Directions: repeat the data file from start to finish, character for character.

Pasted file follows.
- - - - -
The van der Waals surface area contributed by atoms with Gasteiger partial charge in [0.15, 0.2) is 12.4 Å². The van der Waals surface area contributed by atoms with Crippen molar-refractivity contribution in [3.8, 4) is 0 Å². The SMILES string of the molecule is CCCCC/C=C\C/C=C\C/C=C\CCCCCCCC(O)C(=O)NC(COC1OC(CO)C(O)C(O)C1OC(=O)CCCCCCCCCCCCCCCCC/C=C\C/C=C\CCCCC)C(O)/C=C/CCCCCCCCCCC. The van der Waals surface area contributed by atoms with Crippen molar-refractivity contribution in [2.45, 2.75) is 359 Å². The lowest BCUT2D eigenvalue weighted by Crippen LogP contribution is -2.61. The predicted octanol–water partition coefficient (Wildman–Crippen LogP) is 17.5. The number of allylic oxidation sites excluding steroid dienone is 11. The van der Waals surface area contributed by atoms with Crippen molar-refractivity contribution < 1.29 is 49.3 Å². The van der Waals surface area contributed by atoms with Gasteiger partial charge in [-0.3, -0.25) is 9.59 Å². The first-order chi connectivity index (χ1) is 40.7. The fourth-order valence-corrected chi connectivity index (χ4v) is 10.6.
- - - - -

The van der Waals surface area contributed by atoms with Gasteiger partial charge in [0.15, 0.2) is 12.4 Å². The van der Waals surface area contributed by atoms with Crippen molar-refractivity contribution in [3.8, 4) is 0 Å². The SMILES string of the molecule is CCCCC/C=C\C/C=C\C/C=C\CCCCCCCC(O)C(=O)NC(COC1OC(CO)C(O)C(O)C1OC(=O)CCCCCCCCCCCCCCCCC/C=C\C/C=C\CCCCC)C(O)/C=C/CCCCCCCCCCC. The van der Waals surface area contributed by atoms with Crippen molar-refractivity contribution in [2.45, 2.75) is 359 Å². The lowest BCUT2D eigenvalue weighted by Crippen LogP contribution is -2.61. The predicted octanol–water partition coefficient (Wildman–Crippen LogP) is 17.5. The number of allylic oxidation sites excluding steroid dienone is 11. The van der Waals surface area contributed by atoms with Crippen molar-refractivity contribution < 1.29 is 49.3 Å². The van der Waals surface area contributed by atoms with Gasteiger partial charge in [-0.3, -0.25) is 9.59 Å². The first-order chi connectivity index (χ1) is 40.7. The fourth-order valence-corrected chi connectivity index (χ4v) is 10.6.